Woman Who Ended Interracial Marriage Ban: “Mildred Jeter Loving, 68, a black woman whose refusal to accept Virginia’s ban on interracial marriage led to a U.S. Supreme Court decision in 1967 that struck down similar laws across the country, died of pneumonia Friday at her home in Milford, Va.,” Patricia Sullivan writes in a front-page Washington Post story.

“The Loving v. Virginia decision overturned long-standing legal and social prohibitions against miscegenation in the United States,” Sullivan continues. “Celebrated at the time, the landmark case sunk to obscurity until a 1996 made-for-television movie and a 2004 book revived interest in how the young, small-town black and white couple changed history.”

Happy to be Single: “Many older women are living their lives with a single-minded enthusiasm,” reports Newsday. “Of the nearly 60 million American women 45 and older, about half are unmarried, according to the Census Bureau. Some are divorced or widowed, but many are single by design. Despite significant cultural pressures to be married or find a partner, many are starting to realize they are content to be on their own.”

“The society is telling you that you won’t be happy unless you have a partner,” says E. Kay Trimberger, an author and researcher who has written extensively on the subject of single women. “But for many people, that really is not true.”


“Menopause Mama”
: Rose Weaver (left) stars in this humorous and thought-provoking one-woman show, now onstage at the Little Fish Theatre in San Pedro, Calif.

Check out the reviews from numerous publications.

An actress and singer who has performed in films and on television, Weaver conceived of the idea for “Menopause Mama” while working on her MFA in creative writing at Brown University. The degree was her 50th birthday present to herself, she writes in this history.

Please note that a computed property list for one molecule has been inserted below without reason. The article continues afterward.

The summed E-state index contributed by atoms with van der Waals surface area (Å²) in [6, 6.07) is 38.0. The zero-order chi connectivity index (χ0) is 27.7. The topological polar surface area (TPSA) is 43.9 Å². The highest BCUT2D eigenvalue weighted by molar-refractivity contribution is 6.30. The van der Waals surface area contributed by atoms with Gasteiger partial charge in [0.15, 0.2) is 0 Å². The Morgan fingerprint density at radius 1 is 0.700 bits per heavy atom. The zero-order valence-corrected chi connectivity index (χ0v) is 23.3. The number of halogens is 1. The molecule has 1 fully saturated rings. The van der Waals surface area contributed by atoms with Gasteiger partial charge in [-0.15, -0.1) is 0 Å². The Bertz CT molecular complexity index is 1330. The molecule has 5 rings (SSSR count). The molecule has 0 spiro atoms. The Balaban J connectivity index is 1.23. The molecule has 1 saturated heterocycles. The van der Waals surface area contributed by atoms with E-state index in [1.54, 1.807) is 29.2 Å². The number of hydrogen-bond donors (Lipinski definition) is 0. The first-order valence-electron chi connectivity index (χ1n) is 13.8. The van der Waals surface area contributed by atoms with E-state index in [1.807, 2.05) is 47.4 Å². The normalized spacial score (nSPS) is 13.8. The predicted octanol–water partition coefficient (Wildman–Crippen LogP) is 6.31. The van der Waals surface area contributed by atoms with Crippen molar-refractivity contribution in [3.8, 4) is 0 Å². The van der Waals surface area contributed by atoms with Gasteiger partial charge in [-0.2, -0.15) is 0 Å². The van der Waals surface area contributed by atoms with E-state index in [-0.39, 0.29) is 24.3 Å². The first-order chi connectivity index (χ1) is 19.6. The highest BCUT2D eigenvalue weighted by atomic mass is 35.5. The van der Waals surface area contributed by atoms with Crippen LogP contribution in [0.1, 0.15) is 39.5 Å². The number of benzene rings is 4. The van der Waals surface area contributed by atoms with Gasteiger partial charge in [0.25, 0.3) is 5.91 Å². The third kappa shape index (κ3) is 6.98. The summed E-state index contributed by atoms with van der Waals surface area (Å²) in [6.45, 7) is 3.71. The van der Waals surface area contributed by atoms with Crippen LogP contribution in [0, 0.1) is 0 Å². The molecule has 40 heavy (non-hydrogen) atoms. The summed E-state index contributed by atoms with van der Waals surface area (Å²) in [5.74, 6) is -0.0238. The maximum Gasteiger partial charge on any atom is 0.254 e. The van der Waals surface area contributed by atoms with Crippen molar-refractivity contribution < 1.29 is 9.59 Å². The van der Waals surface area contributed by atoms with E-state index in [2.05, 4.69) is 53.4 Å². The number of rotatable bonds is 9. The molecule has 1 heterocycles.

Barbara Walters Interviews Barbara Walters: “It’s tough not to distrust an autobiography in which the author refuses to disclose her exact age,” Salon’s Rebecca Traister writes of Barbara Walters’ new memoir, “Audition.”

“I am now in my seventies, and that is as specific as I will get,” she writes in an opening-sentence parenthetical in the chapter “My Childhood.” Too bad for the optimistically ageless Walters that Wikipedia, the Internet Movie Database, Yahoo and several prominent astrology sites have all felt free to get more specific than she: The television journalist was born on Sept. 25, 1929; she will turn 79 this year.

But Walters’ bizarre coyness at the start of what she clearly feels is a soul-baring work — “In this book I basically bleed for 570 pages, ” she told columnist Cindy Adams — is merely symptomatic of the slightly prim distance she keeps from her own beguiling, twisty, readable story.

Before the Fall: A record number of Massachusetts seniors died in 2006 after falling. The Boston Globe looks at why more falls occur among this age group and how to reduce the risk. Stephen Smith writes:

This much is for sure: Many of the falls that injure or even kill should never happen in the first place.

They are the legacy of tattered carpets and tired bodies, good intentions and bad choices. They reflect what happens when multiple doctors put one patient on multiple medications, fueling a fog of confusion. They suggest that physicians, nurses, and institutions caring for the aged need to devote more attention to signs that a patient is primed for a fall.

“There’s so much in medicine we don’t have evidence for, but falls are frustrating because we do know what works and we know how to attack it,” said Diane Mahoney, geriatric nurse-practitioner at the MGH Institute of Health Professions.

Plus: 10 tips to prevent falls — and, after the fall, a special report on hip surgery.

Exercise Your Brain: The New York Times looks at a mini-industry of brain health products inspired by baby boomers who fear forgetfulness. The industry includes supplements like coenzyme Q10, ginseng and bacopa and computer-based fitter-brain products.

“From Hula Hoops to Corian countertops, marketers have done very well over the six decades guessing the desires of the generation born after World War II,” writes Katie Hafner. “Now they are making money on that generation’s
fears, and it is not just computerized flash card makers with the money-making ideas. Doctors and geneticists have also tapped into the market.”

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